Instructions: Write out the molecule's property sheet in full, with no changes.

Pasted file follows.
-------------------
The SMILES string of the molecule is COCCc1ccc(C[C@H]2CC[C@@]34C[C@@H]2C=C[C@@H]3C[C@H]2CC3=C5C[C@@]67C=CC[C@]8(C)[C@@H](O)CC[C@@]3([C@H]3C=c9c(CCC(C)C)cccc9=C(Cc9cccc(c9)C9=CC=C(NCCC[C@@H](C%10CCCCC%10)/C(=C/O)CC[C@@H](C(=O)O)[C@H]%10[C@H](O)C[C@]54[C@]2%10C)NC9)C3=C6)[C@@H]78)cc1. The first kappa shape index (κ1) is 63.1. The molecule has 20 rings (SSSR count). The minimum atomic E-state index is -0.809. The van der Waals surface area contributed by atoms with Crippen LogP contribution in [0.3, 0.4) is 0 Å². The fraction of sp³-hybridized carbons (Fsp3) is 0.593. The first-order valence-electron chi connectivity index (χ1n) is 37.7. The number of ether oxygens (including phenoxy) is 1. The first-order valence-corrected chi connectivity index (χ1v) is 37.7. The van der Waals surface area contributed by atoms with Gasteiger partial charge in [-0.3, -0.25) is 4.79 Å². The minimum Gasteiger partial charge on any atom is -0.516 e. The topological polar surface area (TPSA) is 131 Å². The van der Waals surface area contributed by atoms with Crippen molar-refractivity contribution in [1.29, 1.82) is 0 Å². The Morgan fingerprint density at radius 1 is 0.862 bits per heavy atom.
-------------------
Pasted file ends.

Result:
The SMILES string of the molecule is COCCc1ccc(C[C@H]2CC[C@@]34C[C@@H]2C=C[C@@H]3C[C@H]2CC3=C5C[C@@]67C=CC[C@]8(C)[C@@H](O)CC[C@@]3([C@H]3C=c9c(CCC(C)C)cccc9=C(Cc9cccc(c9)C9=CC=C(NCCC[C@@H](C%10CCCCC%10)/C(=C/O)CC[C@@H](C(=O)O)[C@H]%10[C@H](O)C[C@]54[C@]2%10C)NC9)C3=C6)[C@@H]78)cc1. The first kappa shape index (κ1) is 63.1. The molecule has 20 rings (SSSR count). The minimum atomic E-state index is -0.809. The van der Waals surface area contributed by atoms with Crippen LogP contribution in [0.3, 0.4) is 0 Å². The fraction of sp³-hybridized carbons (Fsp3) is 0.593. The first-order valence-electron chi connectivity index (χ1n) is 37.7. The number of ether oxygens (including phenoxy) is 1. The first-order valence-corrected chi connectivity index (χ1v) is 37.7. The van der Waals surface area contributed by atoms with Gasteiger partial charge in [-0.3, -0.25) is 4.79 Å². The minimum Gasteiger partial charge on any atom is -0.516 e. The topological polar surface area (TPSA) is 131 Å². The van der Waals surface area contributed by atoms with Crippen molar-refractivity contribution in [1.29, 1.82) is 0 Å². The Morgan fingerprint density at radius 1 is 0.862 bits per heavy atom.